When Promoting Health, Cake is Sometimes Better than Carrots

Hattie Bernstein

This summer, after launching The Mason Light Olympians, a workplace wellness program for town employees, Barbara Milkovits, quickly discovered that attracting participants was easier with cake than with carrots.

"I've always felt that if you offer food, people will come," said Milkovits, the town's administrative assistant and health and safety coordinator.

Milkovits also harnessed the power of advertising, promoting her program as a "lazy summer activity" and promising fun and games, not discipline and deprivation.

"We thought we could get people thinking about getting active while they were watching the Olympics," she said. "We wanted them to feel inspired."

To begin, Milkovits and office assistant Martha Simmons developed a theme, "Rejuve, Recharge, and Reset," and a slate of activities that included game night, Mindfulness Meditation, a nutrition lecture, and a visit from "Helen the Foot Guru," an employee of Eastern Mountain Sports, who talked about foot health and how to get a good fit when shopping for shoes and socks.

"We had local people coming in and there were giveaway items plus items for sale," Milkovits said, adding that the town's police and fire chiefs and the road agent were among the group of regular attendees.

Eight town employees, including the public safety officials, a highway worker, and a selectman attended a class on mindfulness meditation taught by a local yoga instructor who during the previous year had offered chair yoga at the town offices.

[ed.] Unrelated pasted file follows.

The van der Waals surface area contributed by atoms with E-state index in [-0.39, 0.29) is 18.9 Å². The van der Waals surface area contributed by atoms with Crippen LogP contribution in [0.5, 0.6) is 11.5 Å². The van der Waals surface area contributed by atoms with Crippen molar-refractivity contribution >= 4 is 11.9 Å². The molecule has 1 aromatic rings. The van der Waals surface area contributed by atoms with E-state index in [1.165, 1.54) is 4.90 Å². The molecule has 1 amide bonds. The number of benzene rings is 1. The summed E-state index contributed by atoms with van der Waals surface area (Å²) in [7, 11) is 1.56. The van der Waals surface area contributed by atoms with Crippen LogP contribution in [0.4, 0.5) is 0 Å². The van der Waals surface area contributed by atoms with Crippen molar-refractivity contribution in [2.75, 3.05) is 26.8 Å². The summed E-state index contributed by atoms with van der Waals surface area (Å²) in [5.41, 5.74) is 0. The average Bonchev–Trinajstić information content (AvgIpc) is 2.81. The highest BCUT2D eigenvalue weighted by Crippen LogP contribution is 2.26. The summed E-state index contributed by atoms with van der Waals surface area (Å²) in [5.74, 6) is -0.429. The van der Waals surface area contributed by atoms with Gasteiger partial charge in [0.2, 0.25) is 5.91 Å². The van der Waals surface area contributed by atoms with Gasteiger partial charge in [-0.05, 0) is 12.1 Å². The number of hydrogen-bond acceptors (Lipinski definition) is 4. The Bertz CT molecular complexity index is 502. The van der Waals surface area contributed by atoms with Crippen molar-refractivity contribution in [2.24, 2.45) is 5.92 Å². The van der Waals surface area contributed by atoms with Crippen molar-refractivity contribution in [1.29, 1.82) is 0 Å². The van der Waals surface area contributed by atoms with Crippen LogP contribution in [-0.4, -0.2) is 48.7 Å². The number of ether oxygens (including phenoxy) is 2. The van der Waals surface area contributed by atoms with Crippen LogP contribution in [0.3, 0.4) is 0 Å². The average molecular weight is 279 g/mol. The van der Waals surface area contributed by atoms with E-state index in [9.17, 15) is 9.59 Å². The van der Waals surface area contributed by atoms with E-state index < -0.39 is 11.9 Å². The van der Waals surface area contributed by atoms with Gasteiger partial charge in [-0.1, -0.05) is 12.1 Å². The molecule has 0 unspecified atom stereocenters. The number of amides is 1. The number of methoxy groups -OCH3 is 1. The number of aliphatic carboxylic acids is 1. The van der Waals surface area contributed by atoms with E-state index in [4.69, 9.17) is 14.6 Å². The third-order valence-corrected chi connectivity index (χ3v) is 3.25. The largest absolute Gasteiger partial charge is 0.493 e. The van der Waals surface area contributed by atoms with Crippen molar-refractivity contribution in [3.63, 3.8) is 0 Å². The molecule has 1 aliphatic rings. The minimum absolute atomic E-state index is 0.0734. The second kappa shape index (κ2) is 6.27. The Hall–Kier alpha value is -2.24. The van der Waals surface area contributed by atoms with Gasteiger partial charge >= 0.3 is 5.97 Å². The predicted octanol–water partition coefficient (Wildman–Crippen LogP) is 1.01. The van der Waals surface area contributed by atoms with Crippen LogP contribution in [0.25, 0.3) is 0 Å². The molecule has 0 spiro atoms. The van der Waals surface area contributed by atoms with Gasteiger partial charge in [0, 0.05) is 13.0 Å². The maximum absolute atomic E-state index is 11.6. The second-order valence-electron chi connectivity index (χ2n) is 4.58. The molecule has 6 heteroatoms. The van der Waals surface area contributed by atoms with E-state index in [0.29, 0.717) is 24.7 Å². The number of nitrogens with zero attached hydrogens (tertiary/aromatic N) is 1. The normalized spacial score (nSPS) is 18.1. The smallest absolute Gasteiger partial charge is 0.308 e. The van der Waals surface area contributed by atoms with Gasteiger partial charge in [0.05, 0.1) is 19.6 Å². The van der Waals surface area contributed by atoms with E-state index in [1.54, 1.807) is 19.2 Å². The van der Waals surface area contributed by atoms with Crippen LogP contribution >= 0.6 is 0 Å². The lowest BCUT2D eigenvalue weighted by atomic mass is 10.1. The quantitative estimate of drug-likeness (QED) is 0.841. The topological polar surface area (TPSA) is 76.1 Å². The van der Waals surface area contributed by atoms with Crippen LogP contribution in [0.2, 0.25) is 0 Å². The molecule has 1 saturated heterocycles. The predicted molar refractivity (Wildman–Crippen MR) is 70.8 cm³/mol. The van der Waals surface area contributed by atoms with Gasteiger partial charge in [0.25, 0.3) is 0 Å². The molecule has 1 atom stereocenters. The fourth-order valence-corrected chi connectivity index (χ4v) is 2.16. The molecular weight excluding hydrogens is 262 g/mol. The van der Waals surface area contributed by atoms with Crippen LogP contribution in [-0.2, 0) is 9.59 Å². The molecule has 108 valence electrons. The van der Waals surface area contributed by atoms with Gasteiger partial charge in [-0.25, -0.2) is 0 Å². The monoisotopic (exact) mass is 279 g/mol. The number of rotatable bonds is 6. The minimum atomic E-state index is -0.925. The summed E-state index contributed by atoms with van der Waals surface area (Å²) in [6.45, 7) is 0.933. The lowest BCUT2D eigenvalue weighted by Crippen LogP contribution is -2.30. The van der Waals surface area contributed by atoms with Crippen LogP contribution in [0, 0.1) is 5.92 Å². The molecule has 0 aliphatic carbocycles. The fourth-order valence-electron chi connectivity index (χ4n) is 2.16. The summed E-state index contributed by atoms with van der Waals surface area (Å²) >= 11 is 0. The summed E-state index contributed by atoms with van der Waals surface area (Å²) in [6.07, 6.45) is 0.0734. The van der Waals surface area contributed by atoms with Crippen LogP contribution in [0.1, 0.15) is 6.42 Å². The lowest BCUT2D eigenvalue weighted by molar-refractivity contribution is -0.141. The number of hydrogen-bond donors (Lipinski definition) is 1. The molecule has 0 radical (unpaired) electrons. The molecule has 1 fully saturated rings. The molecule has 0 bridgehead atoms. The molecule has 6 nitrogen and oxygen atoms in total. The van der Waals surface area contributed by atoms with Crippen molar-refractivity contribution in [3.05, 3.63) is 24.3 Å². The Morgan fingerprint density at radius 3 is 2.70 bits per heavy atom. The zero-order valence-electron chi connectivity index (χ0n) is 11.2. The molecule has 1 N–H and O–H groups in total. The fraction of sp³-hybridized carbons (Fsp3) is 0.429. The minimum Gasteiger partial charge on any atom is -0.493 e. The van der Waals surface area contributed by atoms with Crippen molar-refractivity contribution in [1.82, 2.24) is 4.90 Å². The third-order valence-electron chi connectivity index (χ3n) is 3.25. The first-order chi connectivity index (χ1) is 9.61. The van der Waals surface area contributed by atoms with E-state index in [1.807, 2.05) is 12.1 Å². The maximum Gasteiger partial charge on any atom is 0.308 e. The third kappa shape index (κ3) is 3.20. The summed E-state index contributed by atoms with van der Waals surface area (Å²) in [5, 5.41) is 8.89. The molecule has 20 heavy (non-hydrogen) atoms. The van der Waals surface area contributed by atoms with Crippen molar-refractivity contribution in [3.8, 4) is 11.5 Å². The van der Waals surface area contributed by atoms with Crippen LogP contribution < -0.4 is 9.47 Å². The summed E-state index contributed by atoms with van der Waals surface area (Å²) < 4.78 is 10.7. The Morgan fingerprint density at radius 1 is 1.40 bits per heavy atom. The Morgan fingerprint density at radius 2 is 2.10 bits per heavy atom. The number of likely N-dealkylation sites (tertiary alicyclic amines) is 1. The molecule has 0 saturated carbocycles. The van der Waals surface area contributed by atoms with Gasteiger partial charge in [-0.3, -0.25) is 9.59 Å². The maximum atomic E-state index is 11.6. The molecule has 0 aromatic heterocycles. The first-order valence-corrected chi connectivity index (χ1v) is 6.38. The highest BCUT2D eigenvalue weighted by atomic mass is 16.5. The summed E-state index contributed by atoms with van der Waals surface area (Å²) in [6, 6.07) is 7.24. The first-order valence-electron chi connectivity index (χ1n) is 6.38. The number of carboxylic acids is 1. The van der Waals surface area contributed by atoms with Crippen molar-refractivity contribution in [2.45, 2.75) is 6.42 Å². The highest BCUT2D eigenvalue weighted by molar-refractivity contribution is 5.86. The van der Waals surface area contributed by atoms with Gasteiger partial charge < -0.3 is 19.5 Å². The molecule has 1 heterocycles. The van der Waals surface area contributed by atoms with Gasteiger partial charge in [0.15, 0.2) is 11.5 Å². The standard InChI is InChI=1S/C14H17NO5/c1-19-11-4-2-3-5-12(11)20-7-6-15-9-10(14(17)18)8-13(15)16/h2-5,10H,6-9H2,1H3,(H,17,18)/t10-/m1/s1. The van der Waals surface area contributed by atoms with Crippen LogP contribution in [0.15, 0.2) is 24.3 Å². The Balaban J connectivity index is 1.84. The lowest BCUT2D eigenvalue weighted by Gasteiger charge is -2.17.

"We had a nice group, representing diverse jobs, and they really got into it," Milkovits said. "The next day, we were all saying how well we had slept the night before."

Whether it was a stroll along the nearby rail trail, an evening of trivia, or a nutrition talk, each gathering concluded with refreshments. Following the mindful meditation class, for example, participants were treated to angel cake with a cream filling made from Greek yogurt, honey, and orange zest, topped with Milkovits' homemade raspberry-peach melba sauce and dark chocolate shavings.

"We like to feed people, and we do a pretty good job," Milkovits said.

This was the second year that the town participated in the LGC Health and Safety Coordinator Academy workplace wellness initiative, and Milkovits said she's planning to take part in the 2013 program.

Meanwhile, she's continued the summer initiative with scheduled rail trail hikes and plans to assemble a cookbook filled with recipes for the treats that town employees enjoyed after each wellness session.

"Five hundred dollars isn't a lot of money, but if you're real careful and look around, stay local, you can find a few good things, people who are great in their field," Milkovits said, explaining how she used Academy "cash," $500 provided to each town or school group that completes the LGC Health and Safety Academy.

"We offer a lot of variety to get people to come and enjoy and take something away," she said.

Hattie Bernstein is the Communications Specialist for the New Hampshire Local Government Center. You can reach her at 603.230.3342 or by email.

For more information about the Health and Safety Coordinator Academy and other LGC health-related programs, visit the NHLGC website.

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